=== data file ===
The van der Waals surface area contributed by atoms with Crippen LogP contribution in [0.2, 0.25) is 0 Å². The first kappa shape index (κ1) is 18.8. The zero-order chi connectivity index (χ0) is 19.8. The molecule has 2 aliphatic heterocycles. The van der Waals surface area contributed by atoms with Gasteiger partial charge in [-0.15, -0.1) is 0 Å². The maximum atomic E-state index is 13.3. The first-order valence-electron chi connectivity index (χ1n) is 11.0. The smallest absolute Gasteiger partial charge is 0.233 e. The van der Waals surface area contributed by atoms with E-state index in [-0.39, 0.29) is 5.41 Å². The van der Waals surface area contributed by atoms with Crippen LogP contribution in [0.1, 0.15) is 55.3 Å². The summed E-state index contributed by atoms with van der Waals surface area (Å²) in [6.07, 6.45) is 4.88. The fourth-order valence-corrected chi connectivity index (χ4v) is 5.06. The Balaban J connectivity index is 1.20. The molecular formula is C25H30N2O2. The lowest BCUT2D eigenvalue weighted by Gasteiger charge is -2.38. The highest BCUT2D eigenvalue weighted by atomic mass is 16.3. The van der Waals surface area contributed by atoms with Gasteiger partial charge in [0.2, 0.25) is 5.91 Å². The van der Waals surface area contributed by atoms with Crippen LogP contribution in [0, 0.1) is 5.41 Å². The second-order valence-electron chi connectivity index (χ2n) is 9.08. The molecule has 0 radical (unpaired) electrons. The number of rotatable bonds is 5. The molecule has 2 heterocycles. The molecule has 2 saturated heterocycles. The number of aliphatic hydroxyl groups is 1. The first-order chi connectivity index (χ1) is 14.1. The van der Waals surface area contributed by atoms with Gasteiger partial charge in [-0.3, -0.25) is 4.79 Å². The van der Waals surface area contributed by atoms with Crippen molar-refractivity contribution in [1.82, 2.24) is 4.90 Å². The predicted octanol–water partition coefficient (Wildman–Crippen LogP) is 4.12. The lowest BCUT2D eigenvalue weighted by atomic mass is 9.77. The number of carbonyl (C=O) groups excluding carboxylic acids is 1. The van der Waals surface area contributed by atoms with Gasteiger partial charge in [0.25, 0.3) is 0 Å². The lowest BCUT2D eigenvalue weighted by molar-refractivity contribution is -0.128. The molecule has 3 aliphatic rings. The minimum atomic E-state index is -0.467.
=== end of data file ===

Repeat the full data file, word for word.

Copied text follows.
The van der Waals surface area contributed by atoms with Crippen LogP contribution in [0.2, 0.25) is 0 Å². The first kappa shape index (κ1) is 18.8. The zero-order chi connectivity index (χ0) is 19.8. The molecule has 2 aliphatic heterocycles. The van der Waals surface area contributed by atoms with Gasteiger partial charge in [-0.15, -0.1) is 0 Å². The maximum atomic E-state index is 13.3. The first-order valence-electron chi connectivity index (χ1n) is 11.0. The smallest absolute Gasteiger partial charge is 0.233 e. The van der Waals surface area contributed by atoms with E-state index in [-0.39, 0.29) is 5.41 Å². The van der Waals surface area contributed by atoms with Crippen LogP contribution in [0.1, 0.15) is 55.3 Å². The summed E-state index contributed by atoms with van der Waals surface area (Å²) in [6.07, 6.45) is 4.88. The fourth-order valence-corrected chi connectivity index (χ4v) is 5.06. The Balaban J connectivity index is 1.20. The molecular formula is C25H30N2O2. The lowest BCUT2D eigenvalue weighted by Gasteiger charge is -2.38. The highest BCUT2D eigenvalue weighted by atomic mass is 16.3. The van der Waals surface area contributed by atoms with Gasteiger partial charge in [0.2, 0.25) is 5.91 Å². The van der Waals surface area contributed by atoms with Crippen LogP contribution in [0, 0.1) is 5.41 Å². The second-order valence-electron chi connectivity index (χ2n) is 9.08. The molecule has 0 radical (unpaired) electrons. The number of rotatable bonds is 5. The molecule has 2 heterocycles. The molecule has 2 saturated heterocycles. The number of aliphatic hydroxyl groups is 1. The first-order chi connectivity index (χ1) is 14.1. The van der Waals surface area contributed by atoms with Gasteiger partial charge in [-0.3, -0.25) is 4.79 Å². The van der Waals surface area contributed by atoms with Crippen molar-refractivity contribution in [1.82, 2.24) is 4.90 Å². The predicted octanol–water partition coefficient (Wildman–Crippen LogP) is 4.12. The lowest BCUT2D eigenvalue weighted by atomic mass is 9.77. The number of carbonyl (C=O) groups excluding carboxylic acids is 1. The van der Waals surface area contributed by atoms with Gasteiger partial charge in [0.25, 0.3) is 0 Å². The lowest BCUT2D eigenvalue weighted by molar-refractivity contribution is -0.128. The molecule has 3 aliphatic rings. The minimum atomic E-state index is -0.467.